And so we need to receive, and also attend to, news that is true.

 

This post is based on my homily for Sunday, July 15, 2018, which can be accessed by clicking here. The news story with photo above is from some time in the spring of 1968.

The Beauty of God’s Beckoning Kingdom

 

Once again, I invite you to join me in some reflective imagining. Doing such helps us live into the Gospels. Stories from Scripture, and the work of many artists, can enable us to engage the Word. So here is our opportunity: We are in Nazareth! Let’s imagine that we are in the little village of Nazareth, in about the year 30 A.D. We are gathered in our local synagogue for worship on the sabbath. And, without any of us expecting it, our young Rabbi with a messianic vocation enters and begins to teach us ~ just as James Tissot portrays in the image above.

Some of us in the synagogue begin to marvel and raise questions about our experience of him. Who is this, we ask. And where did he get this wisdom? After all, he’s from our village… and no one of any account has come out of this place. Don’t we know his family? And aren’t we familiar with his work as a local contractor? So what is he thinking, presuming to teach us, his peers and fellow residents? He then responds to us, sounding more philosophical than angry. He says that ‘wise people are not overlooked, except among those who think they already know them.’ And so he can do no deed of power here, unless perhaps to heal a few needy folks at the margins of our little community.

He looks at us with astonishment. Why? Because, through him, the mystery of God’s Kingdom is being opened before us. And he is beckoning us to enter. Except that we hesitate, and come up with excuses. We find all kinds of reasons why we cannot, or will not, step out of our familiar and largely self-decided assumptions and expectations.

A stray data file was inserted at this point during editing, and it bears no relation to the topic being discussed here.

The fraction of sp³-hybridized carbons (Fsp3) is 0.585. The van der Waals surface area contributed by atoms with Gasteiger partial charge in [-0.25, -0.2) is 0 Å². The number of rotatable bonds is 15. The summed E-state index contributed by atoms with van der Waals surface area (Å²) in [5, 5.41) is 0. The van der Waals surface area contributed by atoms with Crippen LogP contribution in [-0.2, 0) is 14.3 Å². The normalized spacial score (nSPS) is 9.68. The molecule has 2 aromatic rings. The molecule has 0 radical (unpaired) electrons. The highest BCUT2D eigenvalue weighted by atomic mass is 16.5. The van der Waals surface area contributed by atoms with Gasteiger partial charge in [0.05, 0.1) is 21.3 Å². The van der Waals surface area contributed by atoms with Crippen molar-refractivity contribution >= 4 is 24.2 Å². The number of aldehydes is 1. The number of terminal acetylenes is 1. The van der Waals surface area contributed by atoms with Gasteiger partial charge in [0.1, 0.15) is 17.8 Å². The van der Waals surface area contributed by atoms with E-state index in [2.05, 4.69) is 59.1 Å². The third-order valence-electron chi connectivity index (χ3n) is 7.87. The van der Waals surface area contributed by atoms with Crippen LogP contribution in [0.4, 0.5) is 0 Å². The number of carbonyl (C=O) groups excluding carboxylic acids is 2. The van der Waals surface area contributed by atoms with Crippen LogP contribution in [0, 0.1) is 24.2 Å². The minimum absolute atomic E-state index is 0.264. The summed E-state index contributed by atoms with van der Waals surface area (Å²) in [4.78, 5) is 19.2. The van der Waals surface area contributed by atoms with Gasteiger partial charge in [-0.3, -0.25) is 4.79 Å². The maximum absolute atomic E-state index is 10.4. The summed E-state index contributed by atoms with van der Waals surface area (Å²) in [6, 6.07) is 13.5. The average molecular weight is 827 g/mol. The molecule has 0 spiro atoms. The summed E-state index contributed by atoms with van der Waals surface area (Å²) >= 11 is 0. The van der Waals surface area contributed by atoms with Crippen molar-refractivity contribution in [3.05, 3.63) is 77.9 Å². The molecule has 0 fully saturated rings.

And so, he turns away, and moves on toward a more fruitful field, in which he will plant his tiny seeds of insight. They are like little gleaming pebbles, dropped below the surface of a shallow stream. Unless we notice their glimmering nearness, and reach down to pick them up, they will only tantalize our curiosity. And yet, they 
won’t amount to anything of value until we collect them, and carry them with us. For these are the small smooth stones that have the power to knock down what gets in the way of God’s ongoing mission ~ as we learn from David’s encounter with the Philistine giant, Goliath.

Therefore, if —like some of our fellow villagers— we doubt him… if we hesitate to accept his teaching and overlook what he does, because we discount its apparently human source… we may miss the opportunity to enter, and live into, the beckoning mystery of God’s unfolding Kingdom. This is the Kingdom that is manifest in him, through what he says, and in what he does.

 

This post is based on my homily for Sunday, July 8, 2018, which can be accessed by clicking here. The image above is by James Tissot, titled Jesus Rejected in the Synagogue at Nazareth.